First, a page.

Before that, I wish to briefly touch on the meaning of the term Evangelical Christian. Evangelical Christianity is not, as you may know, a term for a denomination or even a collective group of denominations. It is an appellation given to all Christians who have a certain common set of beliefs. It would be accurate to say that Evangelicalism, as it is now known, describes an attitude rather than a belief system, although it certainly does possess a belief system. Usually Evangelical Christians are Protestants, but there are sizable groups of Catholics who might be considered Evangelicals, even though they might not use this term to describe themselves. Frankly, I would rather just be known as a Christian, a follower of Jesus. In the interest of clarity I am forced to use the term Evangelical.

                First, the Evangelical believes the Bible to be inspired and free from error. There are a growing number of liberally minded Evangelicals who would take exception even to this statement, but, generally speaking, this is the stance common to all Evangelicals. Second, the Evangelical believes in the divinity of Jesus. Third, he believes that Jesus death is God’s way of redeeming all mankind, all, that is, who believe and accept Jesus as Lord and Savior.

                I will examine these ideas in more detail, giving scriptural references. This, then, is what I believe.

1.       I believe in the divinity of Jesus. He is the Son of God, and He is God, as is also God the Father, and God the Holy Spirit. They are one God, but three completely separate persons. This is not an easy concept for many people to understand, much less, believe. But, I would suggest, why should God be anything like us and why should He be easy to understand? Here is a scripture that describes the eternal and divine nature of Jesus, Who is described here as the Word.


In the beginning was the Word, and the Word was with God, and the Word was God. He was with God in the beginning. Through him all things were made; without him nothing was made that has been made. John 1:1-3 New International Version of the Holy Bible (N.I.V.)

2.       He was born of a virgin, by the Holy Spirit. Therefore, He is the Son of God. This is very important to Evangelicals. If Jesus was not born by the agency of the Holy Spirit, then, He cannot be divine.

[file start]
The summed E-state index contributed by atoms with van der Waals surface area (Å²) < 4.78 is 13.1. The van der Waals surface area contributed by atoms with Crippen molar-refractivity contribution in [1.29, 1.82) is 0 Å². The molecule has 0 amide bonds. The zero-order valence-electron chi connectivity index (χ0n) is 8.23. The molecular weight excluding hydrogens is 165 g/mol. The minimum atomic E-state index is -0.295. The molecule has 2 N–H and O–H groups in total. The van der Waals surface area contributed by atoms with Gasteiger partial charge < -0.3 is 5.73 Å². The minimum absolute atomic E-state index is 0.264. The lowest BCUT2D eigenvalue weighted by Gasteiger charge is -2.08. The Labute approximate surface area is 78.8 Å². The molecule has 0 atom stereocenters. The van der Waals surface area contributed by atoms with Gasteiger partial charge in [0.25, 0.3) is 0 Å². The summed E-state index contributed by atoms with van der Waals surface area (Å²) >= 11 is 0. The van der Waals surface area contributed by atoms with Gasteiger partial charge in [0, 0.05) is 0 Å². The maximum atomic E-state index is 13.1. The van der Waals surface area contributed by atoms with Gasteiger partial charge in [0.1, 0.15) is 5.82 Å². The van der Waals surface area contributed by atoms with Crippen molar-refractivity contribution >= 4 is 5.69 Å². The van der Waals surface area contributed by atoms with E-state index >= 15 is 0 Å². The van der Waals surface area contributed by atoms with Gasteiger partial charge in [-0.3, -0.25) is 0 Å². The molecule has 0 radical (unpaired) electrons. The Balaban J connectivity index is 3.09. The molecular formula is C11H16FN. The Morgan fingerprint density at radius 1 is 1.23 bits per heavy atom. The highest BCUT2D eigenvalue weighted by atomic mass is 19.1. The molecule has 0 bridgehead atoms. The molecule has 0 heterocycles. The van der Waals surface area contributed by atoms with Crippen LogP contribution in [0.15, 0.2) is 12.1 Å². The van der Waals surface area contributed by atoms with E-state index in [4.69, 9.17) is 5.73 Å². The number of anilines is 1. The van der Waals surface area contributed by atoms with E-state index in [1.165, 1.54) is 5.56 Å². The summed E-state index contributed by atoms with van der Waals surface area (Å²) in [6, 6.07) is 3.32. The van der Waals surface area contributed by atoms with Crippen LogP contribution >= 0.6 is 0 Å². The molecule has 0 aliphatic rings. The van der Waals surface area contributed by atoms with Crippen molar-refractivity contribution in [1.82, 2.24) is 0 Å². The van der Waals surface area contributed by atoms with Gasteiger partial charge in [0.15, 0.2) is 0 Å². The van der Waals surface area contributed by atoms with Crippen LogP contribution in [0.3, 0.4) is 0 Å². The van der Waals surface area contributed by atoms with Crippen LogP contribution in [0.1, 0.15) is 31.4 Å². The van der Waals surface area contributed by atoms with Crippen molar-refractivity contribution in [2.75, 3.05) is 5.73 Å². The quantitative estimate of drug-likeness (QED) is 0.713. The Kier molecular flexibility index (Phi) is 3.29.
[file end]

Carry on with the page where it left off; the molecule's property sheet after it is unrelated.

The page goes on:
What follows are the words of the angel Gabriel to Mary and her reply to him.

“Do not be afraid, Mary, you have found favor with God. You will be with child and give birth to a son, and you are to give him the name Jesus. He will be great and will be called the Son of the Most High…”

“How can this be,” Mary asked the angel, “since I am a virgin?”

The angel answered, “The Holy Spirit will come upon you, and the power of the Most High will overshadow you. So the holy one to be born will be called the Son of God.” Luke 1:30-32, 34 and 35 (N.I.V.)

3.       His real mission on earth was not merely to teach men about God, but to die on the cross as a sacrificial offering for the sins of all mankind. 


The son of man did not come to be served, but to serve, and to give his life as a ransom for many. Matthew 20:28 (N.I.V., the words of Jesus).


In him we have redemption through his blood, the forgiveness of sins, in accordance with the riches of God’s grace Ephesians. 1:7 (N.I.V., the words of St. Paul). 

We all, like sheep, have gone astray, each of us has turned to his own way; and the Lord has laid on him the iniquity of us all. Isaiah 53:6 (N.I.V., the words of the ancient prophet, Isaiah, written centuries before the birth of Jesus).

4.       His life, His redemptive suffering, and death were predicted by the prophets and Jesus Himself used their words to establish His claims as the promised Messiah of Israel and as, to use the words of John the Baptist, “the lamb of God who takes away the sin of the world.”


Then he opened their minds so they could understand the Scriptures. He told them, “This is what is written; the Christ will suffer and rise from the dead on the third day, and repentance and forgiveness of sins will be preached in his name to all nations, beginning at Jerusalem.”

Luke 24:45-47 (N.I.V., the words of Jesus to His disciples after the resurrection).

5.       Jesus was physically raised from the dead, with a real body, not just as an apparition, a spirit, or a ghost.

They were startled and frightened, thinking they saw a ghost. He said to them, “Why are you troubled, and why do doubts rise in your minds? Look at my hands and my feet. It is I myself! Touch me and see; a ghost does not have flesh and bones, as you see I have.”